Seems that a large part of the problem is that this region has three "states" (including one with no congressional representation and limited budgetary autonomy), about a dozen counties, and scores of local governments. Each jurisdiction has little incentive to solve problems like jobs-housing balance on its own. What could we do to create a regional growth strategy, where every jurisdiction and community pitches in together?
Gerrit Knaap: The place to start with by having a regional agency, like WashCog, conduct regular assessments of local government plans and plan implementation. Information is the fist step toward accountability.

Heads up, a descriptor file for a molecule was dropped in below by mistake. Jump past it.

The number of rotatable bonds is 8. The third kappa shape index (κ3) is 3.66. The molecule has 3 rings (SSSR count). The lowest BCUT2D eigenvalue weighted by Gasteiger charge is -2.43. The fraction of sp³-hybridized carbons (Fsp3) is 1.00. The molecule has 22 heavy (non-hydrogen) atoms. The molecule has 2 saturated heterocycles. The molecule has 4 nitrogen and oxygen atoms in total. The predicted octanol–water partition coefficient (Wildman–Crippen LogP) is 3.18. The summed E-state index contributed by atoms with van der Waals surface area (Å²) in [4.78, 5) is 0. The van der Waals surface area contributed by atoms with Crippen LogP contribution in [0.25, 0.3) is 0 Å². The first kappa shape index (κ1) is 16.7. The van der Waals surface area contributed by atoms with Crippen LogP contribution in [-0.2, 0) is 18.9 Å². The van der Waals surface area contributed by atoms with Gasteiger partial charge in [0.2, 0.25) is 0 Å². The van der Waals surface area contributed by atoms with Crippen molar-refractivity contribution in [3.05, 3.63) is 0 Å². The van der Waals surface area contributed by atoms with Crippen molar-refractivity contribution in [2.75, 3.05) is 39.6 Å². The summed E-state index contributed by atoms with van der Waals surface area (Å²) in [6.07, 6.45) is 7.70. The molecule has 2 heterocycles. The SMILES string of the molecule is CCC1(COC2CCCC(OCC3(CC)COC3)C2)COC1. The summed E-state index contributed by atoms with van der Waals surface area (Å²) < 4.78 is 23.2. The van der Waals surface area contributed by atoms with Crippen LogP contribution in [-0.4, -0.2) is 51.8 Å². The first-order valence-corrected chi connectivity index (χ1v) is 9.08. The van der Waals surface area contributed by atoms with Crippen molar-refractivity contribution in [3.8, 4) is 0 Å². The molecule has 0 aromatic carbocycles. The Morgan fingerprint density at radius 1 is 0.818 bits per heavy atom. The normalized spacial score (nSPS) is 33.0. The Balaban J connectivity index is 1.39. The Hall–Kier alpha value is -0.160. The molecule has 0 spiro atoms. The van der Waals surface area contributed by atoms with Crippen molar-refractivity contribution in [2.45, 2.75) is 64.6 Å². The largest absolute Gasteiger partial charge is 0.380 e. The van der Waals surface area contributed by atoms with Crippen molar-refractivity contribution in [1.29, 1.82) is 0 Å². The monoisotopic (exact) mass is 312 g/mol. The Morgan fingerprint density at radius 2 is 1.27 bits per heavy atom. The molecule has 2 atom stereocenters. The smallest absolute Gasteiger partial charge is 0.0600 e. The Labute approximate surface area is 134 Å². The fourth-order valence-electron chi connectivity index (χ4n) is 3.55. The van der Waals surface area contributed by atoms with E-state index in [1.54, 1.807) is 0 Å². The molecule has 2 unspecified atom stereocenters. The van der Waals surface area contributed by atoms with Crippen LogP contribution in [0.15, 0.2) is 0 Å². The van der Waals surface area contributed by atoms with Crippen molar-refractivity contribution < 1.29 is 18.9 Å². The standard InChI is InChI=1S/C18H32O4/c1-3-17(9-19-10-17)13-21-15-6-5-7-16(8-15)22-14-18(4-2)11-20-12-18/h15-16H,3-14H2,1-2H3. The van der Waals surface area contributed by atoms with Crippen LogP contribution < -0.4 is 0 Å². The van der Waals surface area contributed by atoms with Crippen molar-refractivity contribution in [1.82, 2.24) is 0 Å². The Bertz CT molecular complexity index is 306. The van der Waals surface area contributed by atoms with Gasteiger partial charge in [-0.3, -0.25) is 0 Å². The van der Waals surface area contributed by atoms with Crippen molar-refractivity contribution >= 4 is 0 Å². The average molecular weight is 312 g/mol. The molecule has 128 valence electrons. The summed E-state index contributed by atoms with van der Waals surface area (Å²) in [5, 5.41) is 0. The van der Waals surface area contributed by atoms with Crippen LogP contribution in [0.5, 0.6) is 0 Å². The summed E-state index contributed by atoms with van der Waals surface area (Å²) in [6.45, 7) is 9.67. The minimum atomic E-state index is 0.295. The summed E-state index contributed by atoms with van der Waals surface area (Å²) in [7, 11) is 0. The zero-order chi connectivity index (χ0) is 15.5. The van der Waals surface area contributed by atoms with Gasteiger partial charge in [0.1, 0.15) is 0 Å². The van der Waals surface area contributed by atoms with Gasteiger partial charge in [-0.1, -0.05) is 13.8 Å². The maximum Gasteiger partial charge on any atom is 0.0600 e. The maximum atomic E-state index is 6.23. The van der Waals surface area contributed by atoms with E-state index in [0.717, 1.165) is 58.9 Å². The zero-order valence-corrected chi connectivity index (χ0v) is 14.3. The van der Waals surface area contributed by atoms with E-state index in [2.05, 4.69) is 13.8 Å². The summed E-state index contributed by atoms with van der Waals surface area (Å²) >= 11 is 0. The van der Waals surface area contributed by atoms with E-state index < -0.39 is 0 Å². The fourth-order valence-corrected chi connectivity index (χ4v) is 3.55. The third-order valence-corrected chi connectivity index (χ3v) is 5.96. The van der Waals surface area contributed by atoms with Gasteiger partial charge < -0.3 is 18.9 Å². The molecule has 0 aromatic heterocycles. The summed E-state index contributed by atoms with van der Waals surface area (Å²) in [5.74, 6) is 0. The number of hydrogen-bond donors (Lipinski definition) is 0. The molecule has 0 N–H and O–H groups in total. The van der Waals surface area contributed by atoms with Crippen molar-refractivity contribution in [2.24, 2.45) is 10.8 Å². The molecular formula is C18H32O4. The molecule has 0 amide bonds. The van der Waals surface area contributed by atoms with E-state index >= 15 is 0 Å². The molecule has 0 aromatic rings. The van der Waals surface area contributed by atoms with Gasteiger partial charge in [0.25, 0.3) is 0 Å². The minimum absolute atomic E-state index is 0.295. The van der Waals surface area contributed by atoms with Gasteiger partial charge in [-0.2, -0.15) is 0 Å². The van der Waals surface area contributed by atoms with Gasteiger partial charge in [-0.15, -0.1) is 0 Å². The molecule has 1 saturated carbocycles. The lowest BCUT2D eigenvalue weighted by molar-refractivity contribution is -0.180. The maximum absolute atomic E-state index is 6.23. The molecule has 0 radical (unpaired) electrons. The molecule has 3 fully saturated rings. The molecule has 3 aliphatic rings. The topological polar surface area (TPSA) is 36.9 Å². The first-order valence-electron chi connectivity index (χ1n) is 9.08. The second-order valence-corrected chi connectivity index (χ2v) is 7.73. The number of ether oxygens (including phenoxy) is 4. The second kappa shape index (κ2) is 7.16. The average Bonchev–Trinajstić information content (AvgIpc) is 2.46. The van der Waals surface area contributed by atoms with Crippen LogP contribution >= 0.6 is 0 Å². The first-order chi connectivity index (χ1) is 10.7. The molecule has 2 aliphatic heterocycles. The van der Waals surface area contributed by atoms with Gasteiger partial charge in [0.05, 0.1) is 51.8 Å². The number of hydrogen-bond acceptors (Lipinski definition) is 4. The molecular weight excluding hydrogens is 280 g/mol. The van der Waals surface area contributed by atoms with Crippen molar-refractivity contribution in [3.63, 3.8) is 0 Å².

Can I get a better idea of what you think will work
for sprawl? You've already mentioned that New
Urbanisim, bicycles, and reducing new roadways
won't work ... what does work?
Gerrit Knaap: Portland's approach of a flexible growth boundary, coordinated land use plans, and careful investments in transit is the best in the US to date.
University Park, Md.:
This ever-expanding sprawl is an environmental disaster. But even if there were more demand for high-density development, would there be enough housing for most people to live near their jobs? And would the transportation infrastructure support the new load? In the past we thought all would be well if everyone used public transportation, but it's bursting at the seams and no new capacity is planned. Help!
Gerrit Knaap: Yes, we need more investments in transit and better integrated land use plans, but most of the claims of environmental disaster, I think, are overstated.